The day before we slaughtered him, we kept him in a pen by himself and brought him inside while the kids were taking a bath so they would be out of the way. We have a homemade killing cone in the basement from when we dispatched our two bastard Fayoumi roosters and I stayed upstairs awaiting the agitated thrashing from the rooster being slaughtered, which I remembered from the Fayoumis. But there was no noise. As soon as we turned him upside down, complete silence. I yelled down into the basement, “Are you killing him yet?” “Yes, but it’s like he’s asleep, no noise, nothing, he’s just laying there.” Silently, he bled out and DH removed his head.

After a few hours spent with my hand up his butt trying to scrape out the last bit of lung, Blackie ended up in the crockpot and then in the freezer, where he remains today. My husband can’t wait to eat it and as far as I’m concerned, he can have all of him.

For me, Blackie is the first meaningful chicken we’ve killed. He was the first rooster to wake us up crowing a few weeks after we got him. He was the boss from early own, the acknowledged head of our original five chickens. I never felt worse than I did slaughtering him after he was so horribly disposed before his death.

But things are more peaceful with the flock now. George is going to be the next to go and we’re debating getting rid of Rupert as he is being a complete dick and keeps trying to attack everyone from inside the chicken run. He tried to get Beta once as she walked by it and she gave him a look that very clearly asked, “WTF is your problem?” But I would like to keep at least one rooster. I love seeing them do their mating dance for the hens and making their boc-boc-boc sounds to tell them they’ve found something good for them to eat. Rupert always makes sure to pick off bits of food to share with his hens, especially with his favorite, the Cochin.

Lastly, our formerly dominant hen made a full recovery and is back with the flock. Aside from losing her top spot in the pecking order, she is completely reintegrated into the flock.

Gluckenmutter vs Rabenmutter

I’ve been thinking about parenting a lot.

When I went to Germany with my son when he was 9 months old, I knew I was going to get a lot of comments about my parenting since even in the US I’m at the extreme end of mainstream parenting and considered myself to be an “Attachment Parent,” which meant we co-sleep, babywear breastfeed on demand, clothdiaper, don’t ‘sleep train’ or anything else and try to follow the baby’s cues.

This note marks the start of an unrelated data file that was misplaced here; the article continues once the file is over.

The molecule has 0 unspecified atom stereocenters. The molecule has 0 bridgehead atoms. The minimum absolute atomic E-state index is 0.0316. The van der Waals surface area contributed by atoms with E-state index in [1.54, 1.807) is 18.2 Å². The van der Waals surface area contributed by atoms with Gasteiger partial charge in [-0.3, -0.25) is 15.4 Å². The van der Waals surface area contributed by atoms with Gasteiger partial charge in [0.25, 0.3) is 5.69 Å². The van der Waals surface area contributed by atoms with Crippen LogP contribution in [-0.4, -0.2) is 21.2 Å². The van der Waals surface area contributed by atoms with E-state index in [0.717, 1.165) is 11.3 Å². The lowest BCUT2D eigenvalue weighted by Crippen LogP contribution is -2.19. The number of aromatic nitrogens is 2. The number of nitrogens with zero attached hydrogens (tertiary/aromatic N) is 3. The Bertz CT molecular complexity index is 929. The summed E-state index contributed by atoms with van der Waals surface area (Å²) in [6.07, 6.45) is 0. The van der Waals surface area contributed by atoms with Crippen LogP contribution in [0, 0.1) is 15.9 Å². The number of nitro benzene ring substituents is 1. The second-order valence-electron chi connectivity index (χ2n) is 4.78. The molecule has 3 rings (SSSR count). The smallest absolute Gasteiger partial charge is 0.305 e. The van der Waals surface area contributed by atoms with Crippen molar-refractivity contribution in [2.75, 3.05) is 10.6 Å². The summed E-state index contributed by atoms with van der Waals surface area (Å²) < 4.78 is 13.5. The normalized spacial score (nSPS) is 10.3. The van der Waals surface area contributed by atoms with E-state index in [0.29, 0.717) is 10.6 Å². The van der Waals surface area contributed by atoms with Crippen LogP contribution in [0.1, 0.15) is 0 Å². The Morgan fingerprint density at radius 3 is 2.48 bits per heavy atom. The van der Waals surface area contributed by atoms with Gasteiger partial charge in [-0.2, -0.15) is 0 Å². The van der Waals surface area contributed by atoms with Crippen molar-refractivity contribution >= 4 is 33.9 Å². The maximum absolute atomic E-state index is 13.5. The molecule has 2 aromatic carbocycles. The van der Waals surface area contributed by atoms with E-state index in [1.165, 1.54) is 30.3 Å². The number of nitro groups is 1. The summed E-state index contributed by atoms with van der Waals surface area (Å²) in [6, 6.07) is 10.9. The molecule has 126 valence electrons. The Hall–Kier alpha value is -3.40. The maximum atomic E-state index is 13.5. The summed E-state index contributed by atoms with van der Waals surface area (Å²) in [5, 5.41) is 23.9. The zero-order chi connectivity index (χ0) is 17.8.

Immediately, my host family wondered at me. I would follow Alpha around to supervise him, though at their house this made since: it was full of breakables and they had an unfenced pool in the backyard he was highly attracted to.  “Doesn’t he play by himself?” they would ask. I would spend a looooong time putting him to sleep for both naps and night-time. “You know what Franca and Bernd do?” My host sister asked me. “They just put him in his crib with some toys at night and he plays til he falls asleep.” I felt pity for their son, who was so unfortunate to not have attachment parents like mine. And when Alpha would wake up, I would immediately rush up there to get him down. “Don’t you let him wait a while first?” they asked me, each time.

Then there are the clothes, which are best summed up thusly:

Alpha is on the right, German child is on the left

As you can see, Germans have a tendency to dress their children a little more…heavily than Americans. “Where is his hat?” they wanted to know.

Ah, culture, you sly dog, you, butting your head into areas of my life I never even predicted! I viewed things solely as an attachment parenting vs. ‘mainstream’ issue, but the problem is a bit more complicated than that. Attachment parenting is based on Attachment Theory, developed by a British psychologist. The “strange situation” experiment was used as a way to discover what kind of attachment a child had with its mother, with ‘secure’ being considered the best. Attachment Parenting is advertised as a way to ensure your child develops a ‘secure’ attachment and was popularized largely by an American doctor, Dr. Sears, and widely misinterpreted by its American audience.

The ideas, on the surface, don’t sound too unreasonable. You follow your baby’s cues, babywear, breastfeed, co-sleep, don’t put your baby on a schedule and that sort of thing. But left in the hands of Americans, it’s become a great way to make the baby the center of family life. For example, if your baby cries, Dr Sears would say to first figure out what cry it is. Is the baby tired? Need a diaper change? Hungry? Or just need to be soothed? Then respond appropriately. In my hands, this became RESPOND IMMEDIATELY, first with the boob.